GameStop: Cool Story Bro

| About: GameStop Corp. (GME)
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I told you previously about the disgusting holiday sales.

This is an income name, so you have to pick the best spots.

Q4 earnings are out and I discuss the critical metrics.

What must happen.

You may recall when I talked about GameStop (NYSE:GME) being simply disgusting given the beating it was going to take following weak holiday sales. Yes, I have felt that as this stock approaches the $20 mark it is a long-term buy. This buy would of course really only be for the purpose of income, as the business is changing. Right now the name is in a holding pattern as the core business faces immense competition and the brick and mortar stores deal with declining traffic. I have stated decidedly that "I don't expect growth until a few years after the new consoles" are out. Now look. Some have compared the name to Blockbuster, or even Kodak cameras. I definitely see the parallels, but I don't think that GameStop is heading to extinction. The bear case is strong, no doubt. I happen to love the business model, but love for gaming doesn't translate to financial gain. There are prevalent fears that GameStop has no real growth prospects, or worse, that it will be entirely cannibalized by the competition. What I mean by the latter is that those who purchase games may simply buy them from competitors like Amazon (NASDAQ:AMZN) or big box stores.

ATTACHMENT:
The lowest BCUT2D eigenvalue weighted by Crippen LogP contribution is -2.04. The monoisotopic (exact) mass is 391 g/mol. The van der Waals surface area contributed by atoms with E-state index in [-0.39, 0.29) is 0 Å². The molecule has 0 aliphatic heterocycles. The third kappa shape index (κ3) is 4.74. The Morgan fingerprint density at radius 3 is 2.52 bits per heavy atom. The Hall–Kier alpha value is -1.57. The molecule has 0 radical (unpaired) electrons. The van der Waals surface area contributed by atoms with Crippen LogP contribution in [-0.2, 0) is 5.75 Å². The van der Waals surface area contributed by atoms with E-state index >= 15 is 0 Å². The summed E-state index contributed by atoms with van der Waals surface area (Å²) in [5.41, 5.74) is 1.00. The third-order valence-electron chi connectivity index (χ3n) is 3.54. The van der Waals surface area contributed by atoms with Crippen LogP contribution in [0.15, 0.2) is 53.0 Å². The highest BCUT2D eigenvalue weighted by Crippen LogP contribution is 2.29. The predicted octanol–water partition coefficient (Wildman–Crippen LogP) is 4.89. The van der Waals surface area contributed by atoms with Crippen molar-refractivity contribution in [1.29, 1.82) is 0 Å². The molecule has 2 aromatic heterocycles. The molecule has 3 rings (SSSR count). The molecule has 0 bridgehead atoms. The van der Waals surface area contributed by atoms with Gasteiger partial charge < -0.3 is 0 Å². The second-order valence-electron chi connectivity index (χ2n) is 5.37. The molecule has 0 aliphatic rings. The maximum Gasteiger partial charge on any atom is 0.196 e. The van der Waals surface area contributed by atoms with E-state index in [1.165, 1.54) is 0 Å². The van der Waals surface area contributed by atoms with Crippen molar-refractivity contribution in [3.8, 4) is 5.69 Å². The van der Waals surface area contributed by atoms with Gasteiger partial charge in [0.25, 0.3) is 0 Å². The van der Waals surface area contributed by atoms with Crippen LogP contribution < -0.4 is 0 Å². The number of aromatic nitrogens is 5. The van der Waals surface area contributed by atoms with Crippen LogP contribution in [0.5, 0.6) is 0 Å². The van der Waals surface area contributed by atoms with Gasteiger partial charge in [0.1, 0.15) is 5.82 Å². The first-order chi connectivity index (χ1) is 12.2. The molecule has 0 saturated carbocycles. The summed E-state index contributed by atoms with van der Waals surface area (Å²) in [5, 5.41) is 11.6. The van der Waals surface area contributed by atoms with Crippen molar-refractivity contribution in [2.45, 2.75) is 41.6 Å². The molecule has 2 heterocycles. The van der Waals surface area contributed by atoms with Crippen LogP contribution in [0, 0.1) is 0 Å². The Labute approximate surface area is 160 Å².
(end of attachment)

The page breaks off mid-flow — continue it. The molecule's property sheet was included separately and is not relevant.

It is not however all doom and gloom. The company is diversifying away from just standard gaming. I will argue however that it needs to really invest in keeping traffic in the stores. The arguments about folks buying video games where the best deal is happens to be true. This is why GameStop must work to make its Pro Membership on par with other programs that sometimes offer 10-20% off a new game. Further, I want to reiterate that we must be aware that the digital trend (downloading games rather than buying a CD) is both a blessing and a curse. This is because more digital games mean less physical sales. While downloading is becoming more popular, GameStop is selling many of those types of products itself. Now I already covered how poor holiday sales were. The stock is taking a beating because performance was poor. To me, it doesn't make sense. The name should have sold down before this, because the weakness was known. It was a terrible quarter but I was not surprised, because we knew how bad sales for the holidays were. So let's talk about this.